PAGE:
Four Fast Facts About the Pumi

Written by:

PetMD Editorial
Published: November 18, 2009

Woof Wednesday

No, Pumi is not plural for the word puma. It’s a dog breed. But don't worry if you don’t know anything about the this unusual breed, it’s Woof Wednesday and we’re here to give you some fast facts on the adorable Pumi. Read on.

1. It's All in the Family

Until early in the 20th century, the Pumi were thought to be the same breed as two other Hungarian herding dogs, the Puli and the Muli. However, the Pumi ancestry is a bit more scandalous. Well, not really, but …

It is the crossbreeding of the Puli and the German or French terrier that gives the Pumi its square shape and long head. This charming dog also has a curly coat that does not shed.

2. To Bark or Not To Bark

Because the herding instinct is strongly ingrained in its genes, the Pumi is very vocal. Normally used to help guide sheep back to the flock, the Pumi will bark at strangers and intruders (and possibly suspicious looking shadows) to alert their owners.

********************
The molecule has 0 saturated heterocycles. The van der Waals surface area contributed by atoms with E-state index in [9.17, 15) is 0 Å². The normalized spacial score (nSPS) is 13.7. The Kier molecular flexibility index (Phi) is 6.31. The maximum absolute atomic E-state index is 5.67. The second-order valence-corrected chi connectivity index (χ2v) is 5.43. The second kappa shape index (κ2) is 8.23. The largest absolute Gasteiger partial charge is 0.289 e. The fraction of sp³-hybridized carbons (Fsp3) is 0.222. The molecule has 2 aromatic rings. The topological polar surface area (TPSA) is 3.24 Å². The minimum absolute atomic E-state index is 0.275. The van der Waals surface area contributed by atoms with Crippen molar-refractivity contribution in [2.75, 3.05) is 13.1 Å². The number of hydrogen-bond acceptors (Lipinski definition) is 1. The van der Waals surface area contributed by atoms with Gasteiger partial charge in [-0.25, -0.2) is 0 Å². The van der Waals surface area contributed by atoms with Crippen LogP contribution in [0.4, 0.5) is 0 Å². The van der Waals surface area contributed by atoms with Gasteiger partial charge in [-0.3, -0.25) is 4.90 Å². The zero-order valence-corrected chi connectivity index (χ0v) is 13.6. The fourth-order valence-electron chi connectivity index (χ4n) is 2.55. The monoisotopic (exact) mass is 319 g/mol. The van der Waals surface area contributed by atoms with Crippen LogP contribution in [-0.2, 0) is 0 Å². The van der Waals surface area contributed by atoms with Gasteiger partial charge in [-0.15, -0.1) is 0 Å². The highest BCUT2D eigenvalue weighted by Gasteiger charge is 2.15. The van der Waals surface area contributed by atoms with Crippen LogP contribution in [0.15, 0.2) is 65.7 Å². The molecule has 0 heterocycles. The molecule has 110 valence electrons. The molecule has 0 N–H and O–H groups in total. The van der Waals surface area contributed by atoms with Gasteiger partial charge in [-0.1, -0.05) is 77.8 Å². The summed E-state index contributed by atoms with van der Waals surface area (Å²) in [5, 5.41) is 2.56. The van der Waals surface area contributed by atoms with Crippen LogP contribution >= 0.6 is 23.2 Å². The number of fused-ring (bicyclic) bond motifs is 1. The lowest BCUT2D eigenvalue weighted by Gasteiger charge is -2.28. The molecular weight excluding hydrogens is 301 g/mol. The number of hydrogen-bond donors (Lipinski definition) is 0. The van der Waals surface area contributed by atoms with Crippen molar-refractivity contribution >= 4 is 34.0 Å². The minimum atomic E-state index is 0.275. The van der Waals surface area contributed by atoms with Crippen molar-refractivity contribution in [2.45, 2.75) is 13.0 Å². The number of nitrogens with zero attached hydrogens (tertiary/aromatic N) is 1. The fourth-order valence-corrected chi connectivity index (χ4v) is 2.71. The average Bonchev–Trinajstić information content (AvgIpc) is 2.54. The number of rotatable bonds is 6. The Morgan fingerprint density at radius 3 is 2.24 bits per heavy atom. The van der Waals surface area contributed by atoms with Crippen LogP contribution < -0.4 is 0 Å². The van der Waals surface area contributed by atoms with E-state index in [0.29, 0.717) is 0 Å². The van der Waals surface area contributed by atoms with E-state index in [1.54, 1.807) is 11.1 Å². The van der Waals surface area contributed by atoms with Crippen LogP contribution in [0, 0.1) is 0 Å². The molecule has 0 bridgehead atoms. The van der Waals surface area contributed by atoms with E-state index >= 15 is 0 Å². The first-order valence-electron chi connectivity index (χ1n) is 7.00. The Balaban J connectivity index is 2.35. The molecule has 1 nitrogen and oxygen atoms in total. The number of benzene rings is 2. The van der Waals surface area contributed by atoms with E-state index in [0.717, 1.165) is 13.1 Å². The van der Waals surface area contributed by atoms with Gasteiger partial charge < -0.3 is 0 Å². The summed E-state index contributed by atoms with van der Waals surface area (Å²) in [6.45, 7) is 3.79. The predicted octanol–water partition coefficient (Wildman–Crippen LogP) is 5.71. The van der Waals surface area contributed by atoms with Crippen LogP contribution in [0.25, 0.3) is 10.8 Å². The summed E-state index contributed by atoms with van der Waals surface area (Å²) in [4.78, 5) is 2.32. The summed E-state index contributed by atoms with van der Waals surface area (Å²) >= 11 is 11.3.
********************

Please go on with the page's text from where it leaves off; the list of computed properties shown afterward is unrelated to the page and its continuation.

It’s important to train your Pumi to let them know when it’s appropriate to bark, otherwise you may have a lot of annoyed neighbors.

3. Small Dog, Big Personality

This is not a quiet lapdog that will just sit there and look pretty. This little dog has lots of energy, enjoys playing Frisbee and running about. In fact, the Pumi is purpose-driven, giving itself its own tasks when it has nothing else to do.

However, this intelligent breed can also be stubborn and tricky -- they’ll work out ways to get around your rules and get away with it. But this doesn’t mean they’re a "problem" dog. They don’t fight and get along with other dogs and even cats.

4. Tricks & Jobs

The Pumi, as we said, is an active dog. So they love to learn tricks and take part in different activities, especially dog shows. The Pumi is great at dancing, obstacle jumping, obedience, agility, and post zig-zagging.

This breed is hardworking, too. There’s even one Pumi in Europe that works as a security guard dog. Other Pumi dogs, meanwhile, show great aptitude for tracking and herding. In fact, most pass herding instinct tests without ever having seen a sheep before.

So there you have it, a few fast facts about the Pumi.

Woof! It’s Wednesday.